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The CSIs investigate two inactive persons found in an abandoned warehouse in Brooklyn during St. Patrick’s Day. CSI: New York Season 6 Episodes. • • • • • • • • • • • • • • • • • • • • • • • • • • • • • • Det. Mack ‘Mac’ Taylor, a dedicated and driven crime-scene investigator who believes that everything is connected and everyone has a story, is a decorated Marine who served in Desert Storm and dabbled in war photography. The job is his life; he focuses on cases until they are solved.

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He and his partner, Stella Bonasera, a well-traveled, well-educated detective, an orphan who flourished in spite of the system, share a passion for the job. Stella is a jack-of-all-trades and has an unmatched desire to find answers for the victims of violent crimes, due in part to questions about her past. They lead a team of experts through the gritty and kinetic city that never sleeps. The team includes Danny Messer, an investigator with an unflappable spirit and a troubled family history, which he uses on the job as he blends his own set of hybrid ethics.

Messer was personally selected to join the team by Mac, and he attempts daily to live up to that honor and responsibility. Sheldon Hawkes is the crime lab’s former coroner, a brilliant Ph.D. Who transitioned to the field team. Joining them is Don Flack, an edgy, hardcore homicide detective with a quick wit, impressive forensic insight and a long family history in law enforcement and Lindsay Monroe, a young, athletic CSI with a Midwestern work ethic who is willing to roll up her sleeves to tackle any job and rarely hints at the dark and devastating secret that originally motivated her to dedicate her life to being an investigator. Rounding out the team is lab rat Adam Ross and eccentric coroner Dr. Sid Hammerback.

The New York CSIs may have a different process from those in Las Vegas or Miami, but they are guided by the same steadfast determination. These skilled investigators follow the evidence as they piece together clues and eliminate doubt, to ultimately crack their cases.

This article needs additional citations for. Unsourced material may be challenged and removed. ( January 2014) () Aulularia Written by Characters Euclio Staphyla Eunomia Megadorus Strobilus Lyconides Phaedria Phygia Setting a street in, before the houses of Euclio and Megadorus, and the shrine of Aulularia is a play by the early playwright. The title literally means The Little Pot, but some translators provide The Pot of Gold, and the plot revolves around a literal pot of which the, Euclio, guards zealously. The play’s ending does not survive, though there are indications of how the plot is resolved in later summaries and a few fragments of dialogue. Contents • • • • • • Plot summary [ ] Lar Familiaris, the of Euclio, an old man with a marriageable daughter named Phaedria, begins the play with a prologue about how he allowed Euclio to discover a pot of gold buried in his house.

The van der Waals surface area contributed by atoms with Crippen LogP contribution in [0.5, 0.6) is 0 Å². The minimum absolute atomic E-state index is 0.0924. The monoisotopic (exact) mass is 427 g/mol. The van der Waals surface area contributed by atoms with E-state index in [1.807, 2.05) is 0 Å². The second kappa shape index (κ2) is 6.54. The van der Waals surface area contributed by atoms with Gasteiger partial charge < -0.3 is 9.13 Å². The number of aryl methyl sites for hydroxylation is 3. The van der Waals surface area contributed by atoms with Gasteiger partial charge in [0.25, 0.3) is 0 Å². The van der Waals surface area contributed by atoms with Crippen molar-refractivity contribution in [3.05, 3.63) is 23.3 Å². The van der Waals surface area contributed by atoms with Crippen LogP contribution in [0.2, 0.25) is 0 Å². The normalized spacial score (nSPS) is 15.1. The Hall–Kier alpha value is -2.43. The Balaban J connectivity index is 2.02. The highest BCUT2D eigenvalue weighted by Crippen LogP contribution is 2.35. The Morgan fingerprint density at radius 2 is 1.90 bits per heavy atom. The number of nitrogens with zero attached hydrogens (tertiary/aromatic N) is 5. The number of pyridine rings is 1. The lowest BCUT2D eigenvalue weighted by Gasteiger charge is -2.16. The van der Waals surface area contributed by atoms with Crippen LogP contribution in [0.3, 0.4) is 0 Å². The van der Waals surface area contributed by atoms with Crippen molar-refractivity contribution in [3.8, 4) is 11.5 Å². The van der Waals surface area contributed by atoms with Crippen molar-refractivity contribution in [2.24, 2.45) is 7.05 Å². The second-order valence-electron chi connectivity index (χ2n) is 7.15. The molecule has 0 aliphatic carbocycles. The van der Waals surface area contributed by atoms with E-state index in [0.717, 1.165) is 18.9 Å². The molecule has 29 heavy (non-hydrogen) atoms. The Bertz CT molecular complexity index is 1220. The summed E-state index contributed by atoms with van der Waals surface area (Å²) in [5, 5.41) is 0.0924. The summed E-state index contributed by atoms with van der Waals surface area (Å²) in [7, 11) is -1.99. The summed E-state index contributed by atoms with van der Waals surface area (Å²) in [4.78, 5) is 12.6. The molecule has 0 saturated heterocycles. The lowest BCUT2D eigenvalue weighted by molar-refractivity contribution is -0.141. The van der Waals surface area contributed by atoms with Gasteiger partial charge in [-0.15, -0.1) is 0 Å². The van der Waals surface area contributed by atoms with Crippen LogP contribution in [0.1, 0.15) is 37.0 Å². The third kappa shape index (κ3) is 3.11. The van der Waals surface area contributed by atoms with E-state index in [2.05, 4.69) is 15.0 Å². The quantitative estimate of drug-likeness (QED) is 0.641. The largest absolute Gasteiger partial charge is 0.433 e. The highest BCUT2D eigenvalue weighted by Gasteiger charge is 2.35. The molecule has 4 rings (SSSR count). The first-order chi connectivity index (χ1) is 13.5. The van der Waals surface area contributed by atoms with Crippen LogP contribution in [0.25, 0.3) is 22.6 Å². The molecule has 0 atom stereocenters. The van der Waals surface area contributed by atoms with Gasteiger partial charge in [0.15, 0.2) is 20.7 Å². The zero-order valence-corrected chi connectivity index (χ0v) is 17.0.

Euclio is then shown almost maniacally guarding his gold from real and imagined threats. Unknown to Euclio, Phaedria is pregnant by a young man named Lyconides. Phaedria is never seen on stage, though at a key point in the play the audience hears her painful cries in labor. Euclio is persuaded to marry his daughter to his rich neighbor, an elderly bachelor named Megadorus, who happens to be the uncle of Lyconides. This leads to much by-play involving preparations for the nuptials. Eventually Lyconides and his appear, and Lyconides confesses to Euclio his ravishing of Phaedria. Lyconides’ slave manages to steal the now notorious pot of gold.

Plautus The Pot Of Gold Summary

Lyconides confronts his slave about the theft. At this point the manuscript breaks off. From surviving summaries of the play, we know that Euclio eventually recovers his pot of gold and gives it to Lyconides and Phaedria, who marry in a happy ending. Aashiqui mp3 download. In the edition of the play, E.F.